Wednesday, August 31, 2011

Spagetti Sauce - Recipe

Josh Aterovis’s Spicy Spaghetti Sauce

2 Quarts of crushed tomatoes
1 Tbsp Olive Oil
1/4 Cup Parsley
1/2 tsp Thyme
1 tsp Oregano
2 1/2 tsp salt
1/4 tsp black pepper
1/4 tsp red (cayenne) pepper
1 large clove of garlic
1 medium onion
1 pound of hamburger

Combine tomatoes and spices in a large pot. In a skillet, saute onions and garlic in oil until the onions begin to turn translucent. Add to tomato sauce. Brown hamburger in skillet and add to sauce. Cook over low heat for several hours to allow the flavors to blend. Serve over pasta.

Contributed by Josh Aterovis, author of BLEEDING HEARTS...Quiet unassuming 16-year-old Killian Travers Kendall has always known somewhere inside himself that he was different from other boys... Then an openly gay youth becomes a student at his school. For the first time Killian has met someone who understands how he feels. When the new boy is murdered during a hate crime, Killian is also attacked and vows to himself to find the killer.

Tuesday, August 30, 2011

Homonyms -- writing tip

Question: Someone commented that my blog had mis-spellings in it. How can that happen. I always run Spell-Check, the last thing I do before hitting post. So I know there are no spelling errors.

Answer: It's possible that there are errors in use of homonyms, or errors where the word that's there is spelled wrong, but the spelling error forms a valid word. Like using "on" instead of "in."

Spell check will not find those.

I've recently been reading (not for business, but for pleasure) an author who self-publishes his work. He likes being "in control" (who doesn't) and also likes not having to share income with a publisher. He's quite successful, too. But there are a number of errors that keep cropping up and it makes me believe he uses voice-activated software to write his (entertaining!) books.

They ARE entertaining and the errors probably won't stop me from buying another, but customer reviews at have complained he needs a proofreader, so readers DO notice.

Past and passed are often confused in his text. As are affect and effect. When trying to see around corners, characters peak at one another. Your and you're have been mixed, as well. It's not just one book, but the same stuff appears in most of the ones I've seen. This is common with voice-activation and then running spell-check.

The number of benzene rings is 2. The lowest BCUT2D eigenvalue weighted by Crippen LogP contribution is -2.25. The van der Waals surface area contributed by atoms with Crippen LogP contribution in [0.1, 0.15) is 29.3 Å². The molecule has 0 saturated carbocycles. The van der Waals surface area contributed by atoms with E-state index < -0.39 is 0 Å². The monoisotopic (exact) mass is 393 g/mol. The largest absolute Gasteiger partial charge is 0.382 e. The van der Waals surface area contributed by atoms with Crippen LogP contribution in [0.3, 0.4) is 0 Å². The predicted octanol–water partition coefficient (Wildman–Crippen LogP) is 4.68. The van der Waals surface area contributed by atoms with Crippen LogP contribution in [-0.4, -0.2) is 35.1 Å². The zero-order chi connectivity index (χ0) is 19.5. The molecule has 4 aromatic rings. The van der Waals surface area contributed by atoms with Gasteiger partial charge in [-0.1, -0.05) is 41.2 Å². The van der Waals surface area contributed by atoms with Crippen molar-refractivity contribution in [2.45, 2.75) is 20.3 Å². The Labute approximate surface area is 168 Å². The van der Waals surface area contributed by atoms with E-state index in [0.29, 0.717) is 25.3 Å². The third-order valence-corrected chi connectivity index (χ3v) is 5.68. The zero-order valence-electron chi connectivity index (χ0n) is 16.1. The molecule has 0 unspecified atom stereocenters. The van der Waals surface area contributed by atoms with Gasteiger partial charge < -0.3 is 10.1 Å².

But whether you use voice activated software, or not, Homonyms (words that sound alike, but are spelled differently), can be real pests as they are so easy to confuse.

Below is a list of the most often-confused homonyms and their meanings.

ade – drink type, as in lemonade
aid – to help or assist
aide - assistant

affect - change
effect – result or consequence

air – atmosphere (the stuff we breathe)
err – to make a mistake

aisle - walkway
I’ll – I will
isle - island

allowed - permitted
aloud – out loud

ant – picnic pest
aunt – relative, as in your mom’s sister

arc - curve
ark – Noah’s boat

ate – chewed up and swallowed
eight – number after seven

bare - uncovered
bear – grizzly animal

berry – fruit from a bush
bury – to put underground

base – bottom part
bass – deep or low

be – to exist
bee – buzzing insect

beach – sandy shore
beech – type of tree

beat - to pound
beet – type of edible plant

berth – tie up
birth – to be born

bite - nibble
byte – 8 bits (computer data)

blew – past of blow
blue – color of ocean

boar - pig
bore – not interesting bore - to drill

borough – area or district
burrow – dig through
burro – small donkey

bough - branch
bow – bend or curtsy

buoy - floater
boy – young man

brake – stop pedal
break – smash

bread – bakery food
bred – form of breed

broach - mention
brooch - pin

brows - eyebrows
browse – look around

buy - purchase
by - beside
by - originating from,BR. bye – short for goodbye

cell – compartment
sell - vend

cent – penny coin
sent – did send

cereal – breakfast food
serial - sequential

Chile – country in South America
chili – bean stew
chilly – frosty

chord – musical tone
cord - rope

cite - quote
site - location
sight - view

close – opposite of open
clothes - clothing

complement – enhance; go together
compliment - praise

council - committee
counsel - guidance

creak - squeak
creek – stream of water

crews - gangs
cruise – ride on a boat

dear - darling
deer – woodland animal

dew – morning mist
do - operate
due - payable

die – cease to exist
dye - color

doe – female dear
dough – uncooked bread

dual - double
duel - battle

ewe – female sheep
you - second-person personal pronoun

eye – sight organ
I - me

fair - equal
fare - price

fairy – elflike creature with wings
ferry - boat

faze - impact
phase - stage

feat – achievement
feet – plural of foot

fir – type of tree
fur – animal hair

flea – small biting insect
flee - run

flew – did fly
flu – illness

flour – powdery, ground up grain
flower – blooming plant

for – on behalf of
fore - front
four – one more than three

forth - onward
fourth – number four

knew – did know
new – not old

gorilla – big ape
guerrilla - warrior

grease - fat
Greece – country in Europe

groan - moan
grown – form of grow

hair – head covering
hare – rabbit-like animal

hall - passageway
haul - tow

halve – cut in two parts
have - possess

hay – animal food
hey – interjection to get attention

heal - mend
heel – back of foot

hi - hello
high – up far

hoarse - croaky
horse – riding animal

hole - opening
whole - entire

holey – full of holes
holy - divine